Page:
The goal of my project is to produce an earthquake-induced landslide hazard map of Lebanon that clearly shows the critical areas prone to earthquake-induced landslides. The map will be used as a reference for anyone concerned with public safety, urban planning, and disaster management.

Describe your own career path – how did you first get involved in science? What obstacles did you face along the way?

Science and math were the main topics that interested me during my school years. There was one particular female math teacher who highly influenced my interest in mathematics through her teaching style and devotion to her mission. I knew I wanted to become a civil engineer help design and construct the amazing structures I’d long admired.

After receiving my Bachelor’s in Civil Engineering (with distinction) from the American University of Beirut in 2001, I worked at one of the largest consulting companies in Lebanon. I found myself eager to learn more about design, construction, and geology. I pursued my graduate studies in geotechnical engineering at Purdue University in Lafayette, Indiana in 2002, where I obtained an M.S. and Ph.D in Civil Engineering from there in 2003 and 2006, respectively.

I returned to Lebanon in 2007 and took a faculty position at the Lebanese American University (LAU), in Byblos, where I have been an assistant professor since 2007. Today, I’m a registered member of the Order of Engineers in Lebanon, an associate member of the American Society of Civil Engineering, and a member of the International Society of Soil Mechanics and Geotechnical Engineering.

Why do you think it is important for women across the world to be involved in science?

Women across the world have a great potential to excel in science and there are many examples of the contributions females have made to science throughout history. Women have surely faced many obstacles and barriers along the way, but that never discouraged the female achievers from reaching their goals. I believe it is very important to maintain constant support and provide encouragement to female students interested in pursuing careers in science and engineering.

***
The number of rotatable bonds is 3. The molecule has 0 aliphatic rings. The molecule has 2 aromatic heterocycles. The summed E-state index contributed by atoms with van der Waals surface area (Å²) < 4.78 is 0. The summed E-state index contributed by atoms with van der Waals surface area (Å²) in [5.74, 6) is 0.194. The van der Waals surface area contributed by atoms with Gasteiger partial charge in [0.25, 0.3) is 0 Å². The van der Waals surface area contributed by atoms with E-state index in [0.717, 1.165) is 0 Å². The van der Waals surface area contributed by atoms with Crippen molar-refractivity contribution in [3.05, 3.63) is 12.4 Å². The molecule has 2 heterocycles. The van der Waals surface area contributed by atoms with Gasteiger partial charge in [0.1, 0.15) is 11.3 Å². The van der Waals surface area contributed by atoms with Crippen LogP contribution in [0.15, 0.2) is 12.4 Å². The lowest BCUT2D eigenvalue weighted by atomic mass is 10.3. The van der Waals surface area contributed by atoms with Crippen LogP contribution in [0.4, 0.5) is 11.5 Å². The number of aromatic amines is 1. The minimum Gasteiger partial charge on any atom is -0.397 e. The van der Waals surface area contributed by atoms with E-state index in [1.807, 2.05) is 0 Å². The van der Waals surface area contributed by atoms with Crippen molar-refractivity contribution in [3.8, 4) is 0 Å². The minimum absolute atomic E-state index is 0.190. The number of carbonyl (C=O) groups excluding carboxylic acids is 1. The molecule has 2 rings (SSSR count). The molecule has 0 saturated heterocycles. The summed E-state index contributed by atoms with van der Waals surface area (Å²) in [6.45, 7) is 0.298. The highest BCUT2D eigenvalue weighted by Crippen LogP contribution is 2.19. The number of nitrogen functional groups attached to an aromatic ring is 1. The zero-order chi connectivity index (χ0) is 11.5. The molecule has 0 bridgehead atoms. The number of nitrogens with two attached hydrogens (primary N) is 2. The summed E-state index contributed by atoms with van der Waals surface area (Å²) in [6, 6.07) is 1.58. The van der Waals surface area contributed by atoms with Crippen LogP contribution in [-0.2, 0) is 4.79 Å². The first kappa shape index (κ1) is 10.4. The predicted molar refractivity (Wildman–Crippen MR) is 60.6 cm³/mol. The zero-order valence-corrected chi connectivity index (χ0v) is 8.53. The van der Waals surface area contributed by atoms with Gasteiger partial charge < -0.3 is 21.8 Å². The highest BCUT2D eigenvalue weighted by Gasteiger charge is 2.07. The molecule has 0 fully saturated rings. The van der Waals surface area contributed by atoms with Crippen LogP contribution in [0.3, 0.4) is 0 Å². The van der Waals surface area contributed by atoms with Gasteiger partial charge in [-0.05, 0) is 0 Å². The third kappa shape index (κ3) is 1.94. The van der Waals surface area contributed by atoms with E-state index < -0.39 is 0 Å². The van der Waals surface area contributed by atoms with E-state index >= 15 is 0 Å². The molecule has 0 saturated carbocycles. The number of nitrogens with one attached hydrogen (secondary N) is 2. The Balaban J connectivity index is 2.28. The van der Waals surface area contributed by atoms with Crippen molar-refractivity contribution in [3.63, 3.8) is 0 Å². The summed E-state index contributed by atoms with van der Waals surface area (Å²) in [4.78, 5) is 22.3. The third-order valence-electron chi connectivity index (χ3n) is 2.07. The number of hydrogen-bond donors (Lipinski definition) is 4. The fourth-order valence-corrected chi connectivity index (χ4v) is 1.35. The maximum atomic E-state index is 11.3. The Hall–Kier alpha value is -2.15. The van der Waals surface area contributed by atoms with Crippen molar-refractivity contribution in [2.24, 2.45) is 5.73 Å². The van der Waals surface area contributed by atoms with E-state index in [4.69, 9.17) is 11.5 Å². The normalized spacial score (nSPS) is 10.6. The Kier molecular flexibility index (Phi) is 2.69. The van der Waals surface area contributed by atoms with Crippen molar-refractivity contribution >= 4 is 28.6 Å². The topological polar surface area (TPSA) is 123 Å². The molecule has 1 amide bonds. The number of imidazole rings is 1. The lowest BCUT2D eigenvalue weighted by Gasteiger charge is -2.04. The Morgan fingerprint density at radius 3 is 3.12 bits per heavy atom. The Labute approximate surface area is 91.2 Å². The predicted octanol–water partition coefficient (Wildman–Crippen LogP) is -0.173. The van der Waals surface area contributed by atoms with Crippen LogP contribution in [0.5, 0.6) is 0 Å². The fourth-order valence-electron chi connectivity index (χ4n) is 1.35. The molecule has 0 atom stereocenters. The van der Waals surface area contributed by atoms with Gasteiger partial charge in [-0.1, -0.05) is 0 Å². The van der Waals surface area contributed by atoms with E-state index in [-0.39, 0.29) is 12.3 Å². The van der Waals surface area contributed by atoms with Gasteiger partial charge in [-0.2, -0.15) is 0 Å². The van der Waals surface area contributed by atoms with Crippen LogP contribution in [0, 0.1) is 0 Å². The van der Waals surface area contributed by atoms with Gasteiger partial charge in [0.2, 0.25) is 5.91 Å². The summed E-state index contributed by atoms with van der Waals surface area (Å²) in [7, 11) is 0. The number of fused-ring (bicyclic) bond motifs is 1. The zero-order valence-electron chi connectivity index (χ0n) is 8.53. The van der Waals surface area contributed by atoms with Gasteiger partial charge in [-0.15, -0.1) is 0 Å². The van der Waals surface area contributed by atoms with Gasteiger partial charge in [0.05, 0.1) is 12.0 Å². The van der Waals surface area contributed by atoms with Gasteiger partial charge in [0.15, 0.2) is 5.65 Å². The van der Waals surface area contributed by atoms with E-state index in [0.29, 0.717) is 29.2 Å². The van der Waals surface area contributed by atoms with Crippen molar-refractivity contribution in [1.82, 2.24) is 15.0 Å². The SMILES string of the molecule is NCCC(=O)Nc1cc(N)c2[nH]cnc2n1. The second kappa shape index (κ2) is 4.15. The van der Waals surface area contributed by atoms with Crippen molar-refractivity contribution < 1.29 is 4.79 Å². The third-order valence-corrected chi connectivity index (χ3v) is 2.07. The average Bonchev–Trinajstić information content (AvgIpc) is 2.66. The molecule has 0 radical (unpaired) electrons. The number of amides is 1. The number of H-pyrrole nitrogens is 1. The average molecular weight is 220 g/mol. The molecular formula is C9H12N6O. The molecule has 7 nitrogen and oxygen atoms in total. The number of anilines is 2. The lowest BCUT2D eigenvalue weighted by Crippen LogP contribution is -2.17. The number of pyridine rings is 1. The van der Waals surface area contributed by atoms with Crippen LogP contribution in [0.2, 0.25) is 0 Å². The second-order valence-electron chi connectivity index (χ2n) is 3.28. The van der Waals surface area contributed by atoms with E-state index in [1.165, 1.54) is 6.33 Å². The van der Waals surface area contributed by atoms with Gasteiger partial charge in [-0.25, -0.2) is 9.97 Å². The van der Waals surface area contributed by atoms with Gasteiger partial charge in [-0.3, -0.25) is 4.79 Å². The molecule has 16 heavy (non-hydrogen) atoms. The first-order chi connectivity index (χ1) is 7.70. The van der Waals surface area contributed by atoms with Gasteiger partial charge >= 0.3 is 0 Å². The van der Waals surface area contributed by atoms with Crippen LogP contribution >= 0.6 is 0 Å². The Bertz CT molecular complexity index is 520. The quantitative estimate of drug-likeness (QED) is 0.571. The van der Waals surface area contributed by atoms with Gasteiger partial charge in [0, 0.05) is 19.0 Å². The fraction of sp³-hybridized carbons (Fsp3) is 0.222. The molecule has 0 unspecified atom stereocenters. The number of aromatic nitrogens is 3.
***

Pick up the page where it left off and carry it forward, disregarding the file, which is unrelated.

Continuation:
Cultural expectations and social restrictions on women, combined with outdated stereotypes of women’s roles and abilities, often dissuade girls from considering careers in science, technology, engineering, and mathematics as professional options. Challenges of combining responsibilities for a household and family with a professional career also present a major constraint. Women who keep challenging these long-held stereotypes by holding careers in fields of science and technology are vital to encourage the new generation of female students to be involved in fields of science and engineering.

 

Young Albanian Women Set Sights on IT

This year’s Women’s History Month theme is “Women Inspiring Innovation Through Imagination: Celebrating Women in Science, Technology, Engineering and Mathematics”. In observance, USAID is spotlighting innovative women working in these fields.

“We weren’t aware of how huge the event actually was until the day of the competition. When I saw the people and how important it was, the energy was overwhelming and I knew this was something I wanted to do again and again,” explained 20 year old, Egi Shijaku, about her experience at the 2nd Annual Microsoft Imagine Cup held in Tirana, Albania on March 15.

Egi Shijaku at the 2nd Annual Microsoft Imagine Cup held in Tirana, Albania on March 15. Photo credit: USAID

USAID was one of the main organizers of the 2013 Microsoft Imagine Cup which brought together 15 university-level teams to present their IT projects to judges. After the competition, USAID’s enterprise development project is providing technical assistance to the 2013 winners to help them commercialize their winning ideas. In addition, qualified businesses and organizations are eligible for a grant of up to $20,000 to introduce business technologies or innovations.

Shikaju was part of a three person team from Epoka University who competed in this year’s competition of innovative software applications. Her team submitted a mobile software application that allows users to upload photos and GPS data of garbage and waste in order to notify local government authorities responsible for clean-up.

“Garbage collection is really a problem that worries us all. Tirana and all the cities in Albania have the problem of waste that isn’t thrown in the right places and at times is thrown in public spaces.”

According to Shikaju, the key was to build something that was user-friendly and beneficial. Her mobile solution makes it easier for local authorities to monitor environmental hotspots and gives citizens the option to simply click and report. Just knowing how easy it is to report would serve as a deterrent.

While her team placed seventh this year, Shikaju is already thinking about next year’s competition and will participate in “Start-Up Week” in April. As a second year student studying Business Informatics, a new degree program which combines Computer Science and Economics, her future in IT, and that of many young girls like her, looks bright.